June Newsletter Tips & Tricks 2016

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Gardening Tip: Continue deadheading plants to prolong bloom, prevent unwanted seedlings, and improve the overall appearance.

PInch back perennials to control height or delay bloom. By pinching back or cutting an outer ring of the stems or on scattered plants, they will be shorter and bloom later. This will act as a living support for the rest of the plant and extend the bloom period. 

Cut back unsightly foliage on Brearded Iris and Perennial Geraniums after bloom.

Consider removing the flowers of Lamb's Ear as soon as they form. This encourages better foliage while removing the flowers that lead to open, less attractive growth.

GREAT Thoughts: Hearing, "slow down" may not make sense in today's fast-paced, build-it-now corporate environment. But to truly develop a great business, you and your team need to "slow down to speed up." This is a concept I have preached for years; to my teams and to my clients. Take the time to streamline and enhance your systems, eliminate mistakes, and develop your team members. The time you invest in the front end, will pay off in the back end. This week, schedule Think Tank meetings with your core leaders to identify areas for improvement, then put together your 90 Day Flight Plan to elevate to your new Flight Levels. Click the link below for info. 

Erick Therwanger, Think GREAT

Peony: Peonies only bloom for a few weeks, but we would not grow a northern garden without them. Why? First, their variety. Peonies come in three basic types -- the herbaceous peonies, which die back each year; the tree peonies, which grow on tree-like trunks; and intersectional peonies, which are a combination of the two. Intersectional peonies will dieback in the fall, but their leaves and blooms are similar to the tree peony types.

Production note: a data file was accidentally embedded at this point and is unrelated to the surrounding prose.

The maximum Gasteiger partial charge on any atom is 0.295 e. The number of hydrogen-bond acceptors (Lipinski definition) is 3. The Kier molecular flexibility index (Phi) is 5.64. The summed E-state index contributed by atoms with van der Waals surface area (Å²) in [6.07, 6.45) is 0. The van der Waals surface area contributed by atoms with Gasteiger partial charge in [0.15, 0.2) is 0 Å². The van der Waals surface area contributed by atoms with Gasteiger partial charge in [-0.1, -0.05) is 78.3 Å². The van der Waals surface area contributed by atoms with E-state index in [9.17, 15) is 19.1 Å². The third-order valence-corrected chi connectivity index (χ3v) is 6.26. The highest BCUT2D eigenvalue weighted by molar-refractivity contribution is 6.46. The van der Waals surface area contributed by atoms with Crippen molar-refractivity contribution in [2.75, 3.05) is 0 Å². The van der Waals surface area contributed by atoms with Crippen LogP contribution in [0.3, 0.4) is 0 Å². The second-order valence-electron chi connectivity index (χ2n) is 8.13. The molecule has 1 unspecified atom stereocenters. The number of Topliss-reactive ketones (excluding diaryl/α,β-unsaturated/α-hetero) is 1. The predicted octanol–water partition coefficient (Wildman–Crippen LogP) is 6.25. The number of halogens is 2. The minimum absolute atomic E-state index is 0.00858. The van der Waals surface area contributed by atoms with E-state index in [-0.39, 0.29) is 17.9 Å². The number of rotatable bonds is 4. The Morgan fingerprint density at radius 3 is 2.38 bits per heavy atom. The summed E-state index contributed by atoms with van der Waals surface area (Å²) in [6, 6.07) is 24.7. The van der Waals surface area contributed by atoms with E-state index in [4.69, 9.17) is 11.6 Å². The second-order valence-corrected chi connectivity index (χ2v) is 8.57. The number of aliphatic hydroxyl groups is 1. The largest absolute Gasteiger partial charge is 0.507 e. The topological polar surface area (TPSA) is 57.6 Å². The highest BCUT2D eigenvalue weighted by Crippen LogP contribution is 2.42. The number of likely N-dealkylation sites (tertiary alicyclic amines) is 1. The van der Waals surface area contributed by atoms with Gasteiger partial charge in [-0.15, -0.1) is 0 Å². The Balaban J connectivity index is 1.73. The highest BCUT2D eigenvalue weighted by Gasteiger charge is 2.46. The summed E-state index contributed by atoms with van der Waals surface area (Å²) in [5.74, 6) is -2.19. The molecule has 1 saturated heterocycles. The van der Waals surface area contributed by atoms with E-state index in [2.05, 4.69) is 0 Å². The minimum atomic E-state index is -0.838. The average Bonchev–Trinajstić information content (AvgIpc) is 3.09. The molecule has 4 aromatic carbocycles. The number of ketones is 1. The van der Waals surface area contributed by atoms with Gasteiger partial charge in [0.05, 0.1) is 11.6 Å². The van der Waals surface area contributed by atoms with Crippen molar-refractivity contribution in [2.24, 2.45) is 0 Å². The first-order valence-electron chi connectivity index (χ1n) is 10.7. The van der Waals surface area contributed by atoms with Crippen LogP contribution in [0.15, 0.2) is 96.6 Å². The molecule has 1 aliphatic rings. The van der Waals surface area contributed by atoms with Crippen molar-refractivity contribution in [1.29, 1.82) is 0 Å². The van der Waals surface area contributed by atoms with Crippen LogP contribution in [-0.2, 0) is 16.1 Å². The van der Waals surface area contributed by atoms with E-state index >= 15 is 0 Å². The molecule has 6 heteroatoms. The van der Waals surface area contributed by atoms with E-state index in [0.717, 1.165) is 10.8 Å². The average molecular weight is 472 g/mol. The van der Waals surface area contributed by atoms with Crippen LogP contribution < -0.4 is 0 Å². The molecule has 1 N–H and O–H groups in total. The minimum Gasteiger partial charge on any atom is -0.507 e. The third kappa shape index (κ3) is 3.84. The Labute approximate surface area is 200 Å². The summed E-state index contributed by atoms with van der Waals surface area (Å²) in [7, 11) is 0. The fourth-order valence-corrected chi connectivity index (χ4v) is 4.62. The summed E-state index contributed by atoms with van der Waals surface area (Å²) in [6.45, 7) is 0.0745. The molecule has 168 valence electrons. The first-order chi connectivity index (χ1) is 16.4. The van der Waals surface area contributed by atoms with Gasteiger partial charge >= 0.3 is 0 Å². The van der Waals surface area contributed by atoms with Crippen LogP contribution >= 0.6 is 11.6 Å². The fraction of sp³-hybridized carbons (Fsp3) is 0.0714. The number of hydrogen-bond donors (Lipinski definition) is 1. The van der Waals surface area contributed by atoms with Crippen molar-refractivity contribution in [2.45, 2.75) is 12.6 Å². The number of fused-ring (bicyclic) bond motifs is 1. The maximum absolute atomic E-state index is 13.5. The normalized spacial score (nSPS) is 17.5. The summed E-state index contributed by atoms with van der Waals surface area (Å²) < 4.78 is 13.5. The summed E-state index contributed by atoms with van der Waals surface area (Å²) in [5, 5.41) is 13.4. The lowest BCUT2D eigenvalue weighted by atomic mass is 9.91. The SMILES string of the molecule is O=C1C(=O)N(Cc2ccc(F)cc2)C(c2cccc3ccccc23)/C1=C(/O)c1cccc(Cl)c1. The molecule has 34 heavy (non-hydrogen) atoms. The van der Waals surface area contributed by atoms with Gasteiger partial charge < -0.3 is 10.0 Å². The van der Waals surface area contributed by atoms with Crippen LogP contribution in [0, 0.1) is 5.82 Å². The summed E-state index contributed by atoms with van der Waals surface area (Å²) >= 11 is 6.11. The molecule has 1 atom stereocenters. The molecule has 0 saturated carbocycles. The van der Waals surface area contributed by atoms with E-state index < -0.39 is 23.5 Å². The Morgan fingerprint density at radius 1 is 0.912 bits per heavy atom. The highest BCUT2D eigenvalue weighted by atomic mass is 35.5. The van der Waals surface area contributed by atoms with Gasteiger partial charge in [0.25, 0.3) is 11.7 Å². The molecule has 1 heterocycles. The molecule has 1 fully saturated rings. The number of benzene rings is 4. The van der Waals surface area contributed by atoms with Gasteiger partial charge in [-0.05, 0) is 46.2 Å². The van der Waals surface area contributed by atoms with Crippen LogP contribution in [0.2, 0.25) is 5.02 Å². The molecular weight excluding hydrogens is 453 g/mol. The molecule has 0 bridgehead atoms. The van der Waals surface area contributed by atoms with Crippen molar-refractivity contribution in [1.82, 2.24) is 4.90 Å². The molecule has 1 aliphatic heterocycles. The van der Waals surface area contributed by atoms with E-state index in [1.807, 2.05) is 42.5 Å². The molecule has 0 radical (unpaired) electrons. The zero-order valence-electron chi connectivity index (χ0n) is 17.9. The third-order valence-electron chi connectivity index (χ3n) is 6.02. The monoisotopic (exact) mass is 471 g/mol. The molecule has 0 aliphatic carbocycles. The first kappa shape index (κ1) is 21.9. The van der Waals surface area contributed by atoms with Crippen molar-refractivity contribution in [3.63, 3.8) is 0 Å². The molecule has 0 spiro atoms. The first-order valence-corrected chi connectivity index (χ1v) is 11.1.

All peonies develop the buds for next year's bloom the previous fall. This happens underground with herbaceous and intersectional peonies.

In addition to their different types, peonies come in a range of colors from deep reds to white, and different flower types from sweet single peonies to the big puffballs, which are called "bomb doubles."

Peonies need full sun, regular fertilizer or compost applications and well-drained soil. They may have problems with ants or fungal diseases, but most peonies will remain healthy and flower heavily for decades. The peony you plant next spring will almost certainly outlive you.

One last reason we think peonies are a great plant for northern gardens is their history in Minnesota. Not many people realize this, but in the 1920s, Faribault was "The Peony Capital of the World. Fields surrounding the city were filled with peonies grown for the Brand Peony Farms, which introduced dozens of hardy peonies for Minnesota gardeners. Minnesota is still home to several well-known peony breeders.

Start harvesting the flowers and greens from your own garden now. You can utilize so many things from your garden, try to use different items and experiment.

Remember to harvest them in the early morning and immediately place in water.

If you have many flowers and greens with short stems, use them in a glass cube vase. With the wide mouth, it can be difficult to arrange your flowers. Create a grid on the top of the vase w/clear tape. This will keep you flowers in place and make it much easier to create a neat modern look! 

Or use a collection of small vases to create a popular look with single stems in each, and mix it up! Have fun! 

Packed to go recipes. Be prepared for the week is the key element for healthy success. Schedule in a couple of hours each week, get it in your calendar and make it non-negotiable. It's a must do activity. Make several salads-in-a-jar and grab them for your lunch each day. Make healthy trail mix with coconut, raw nuts and seeds and stash it in your purse, car, in the office and always have a healthy option available for yourself. Don't let excuses stand in your way of staying the course toward your healthy goals. Make it happen. People who fail to plan, plan to fail. Click the link for two simple yet nutritious recipes.

Beth Schupanitz, Inspiring Health